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was singularly successful. Her products obtained a high reputation, and all that she could make was readily disposed of. The business was profitable, as was shown by her making repeated payments toward freeing her farm from debt. When the great army demand for blackberry syrup sprung up in 1861, she supplied vast quantities at high prices. This demand increased yearly as the war continued, but she enlarged her supply, obtaining higher prices each year, until, in 1864, after seven years of energetic devotion to her farm, she paid off the last dollar of the debt by which it had been encumbered. This woman now owns an unhampered homestead, and is carrying on a highly profitable business, made up of items which the majority of cultivators consider of no commercial value. Having the sagacity to discover their availability, and the skill and energy to develope it, she has had an abundant reward.
There are numerous cases of American women who have been, and who still are equally successful in the management of farms. In England, the devotion of women to agricultural pursuits is even more general and thorough than with us. Mr. Holcomb, in his address before the Maryland State Agricultural Society, relates the following incident as showing the thorough knowledge possessed by some English women on these subjects.
“I cannot but relate a casual interview I chanced to have with an English lady in going up in the train from London to York. Her husband had bought a book at the stand as we were about starting, and remarked to her that it was one of her favorite American authors_Hawthorne. I casually observed that I was pleased to see that young American authors found admirers with English ladies, when the conversation turned on books and authors. But I said to myself pretty soon, this is a literary lady-probably her husband is an editor or reviewer, and she uses the scissors for him; at all events, I must retreat from this discussion about authors, modern poets, and poetry. What should a farmer know critically of such things ? If I were only in those fields, if the conversation could be made to turn upon crops, or cattle, then I should feel quite at home.'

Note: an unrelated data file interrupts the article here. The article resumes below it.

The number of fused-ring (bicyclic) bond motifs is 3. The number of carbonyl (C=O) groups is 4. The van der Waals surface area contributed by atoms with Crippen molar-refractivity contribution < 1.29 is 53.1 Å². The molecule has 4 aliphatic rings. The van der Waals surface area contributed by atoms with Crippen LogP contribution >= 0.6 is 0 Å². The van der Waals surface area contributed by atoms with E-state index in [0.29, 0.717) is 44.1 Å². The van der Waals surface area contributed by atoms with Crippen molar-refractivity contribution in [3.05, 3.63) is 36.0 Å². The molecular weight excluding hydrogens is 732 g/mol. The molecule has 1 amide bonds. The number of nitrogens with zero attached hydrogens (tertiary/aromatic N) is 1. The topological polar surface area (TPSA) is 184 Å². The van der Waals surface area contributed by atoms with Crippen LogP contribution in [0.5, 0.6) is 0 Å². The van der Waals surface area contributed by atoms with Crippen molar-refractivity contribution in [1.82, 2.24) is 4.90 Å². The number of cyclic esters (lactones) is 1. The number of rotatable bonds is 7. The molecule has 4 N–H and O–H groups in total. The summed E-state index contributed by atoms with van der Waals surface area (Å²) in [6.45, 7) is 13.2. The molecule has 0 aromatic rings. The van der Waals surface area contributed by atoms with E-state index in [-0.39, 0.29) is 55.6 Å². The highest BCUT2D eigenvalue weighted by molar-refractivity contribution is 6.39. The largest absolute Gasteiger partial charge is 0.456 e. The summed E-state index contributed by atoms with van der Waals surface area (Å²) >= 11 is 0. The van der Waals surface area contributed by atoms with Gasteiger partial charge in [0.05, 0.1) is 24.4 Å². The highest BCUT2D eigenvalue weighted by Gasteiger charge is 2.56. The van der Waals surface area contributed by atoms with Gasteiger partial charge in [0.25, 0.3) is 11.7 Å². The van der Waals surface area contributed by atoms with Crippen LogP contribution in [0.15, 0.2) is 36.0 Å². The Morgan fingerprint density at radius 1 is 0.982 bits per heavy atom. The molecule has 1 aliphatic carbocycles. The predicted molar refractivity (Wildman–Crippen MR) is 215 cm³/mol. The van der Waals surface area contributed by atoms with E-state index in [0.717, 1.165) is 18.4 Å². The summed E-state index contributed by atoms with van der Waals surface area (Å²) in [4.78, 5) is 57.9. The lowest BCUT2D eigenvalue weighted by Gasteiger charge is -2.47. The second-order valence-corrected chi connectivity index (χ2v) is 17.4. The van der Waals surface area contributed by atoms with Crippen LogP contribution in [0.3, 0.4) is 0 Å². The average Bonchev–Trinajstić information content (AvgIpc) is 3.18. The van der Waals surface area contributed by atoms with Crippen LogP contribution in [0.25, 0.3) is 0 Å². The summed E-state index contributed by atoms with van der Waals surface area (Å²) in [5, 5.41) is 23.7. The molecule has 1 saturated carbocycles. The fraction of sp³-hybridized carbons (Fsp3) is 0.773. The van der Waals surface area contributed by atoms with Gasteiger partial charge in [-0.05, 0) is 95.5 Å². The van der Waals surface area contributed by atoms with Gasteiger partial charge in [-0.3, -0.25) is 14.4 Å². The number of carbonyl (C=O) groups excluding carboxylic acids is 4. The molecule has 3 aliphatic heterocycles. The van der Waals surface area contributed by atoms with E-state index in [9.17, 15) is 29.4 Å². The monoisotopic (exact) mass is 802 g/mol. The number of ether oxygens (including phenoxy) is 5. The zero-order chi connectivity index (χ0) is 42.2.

“I finally pointed out a field of wheat, and remarked that it was very fine. The lady, carefully observing it, said, “Sir, I think it is too thin-a common fault this season—as the seeding was late. Those drills,' she added, turning to her husband for his confirmation, cannot be more than ten inches apart, and you see the ground is not completely covered-twelve, and even fifteen inches, is now preferred for the width of drills, and two bushels of seed to the acre will then entirely cover the ground, on good land, so you can hardly distinguish the drills.'
“If the goddess Ceres had appeared with her sheaf or cornucopia, I could not have been more taken by surprise. A lady descanting on the width of wheat drills, and the quantity of seed! I will try her again-this may be a chance shot, and remarked in reference to a field of ploughed ground we were passing, that it broke up in great lumps, and could hardly be put in good tilth. We have much clay land like this,' she replied, 'and formerly it was difficult to cultivate it in a tillage crop, but since the introduction of Crosskill's clod crusher, it will make the most beautiful tilth in these lands, which are now regarded as our best lands for wheat.'
“ Conversation turned on cattle--she spoke of the best breeds of cows for the pail, the Ayrshires and the Devonstold me where the best cheese was made-Cheshire; the best butter-Ireland; where the milk-maids were to be found-Wales. “Oh,' said I, I was
"mistaken. This charming, intelligent woman, acting so natural and unaffected; dressed so neatly and so very plainly, must be a farmer's wife, and what a help-mate he has in her! She is not an extravagant wife, either—not an ornament about her--yes, a single bracelet clasps a fair, rounded armthat's all.'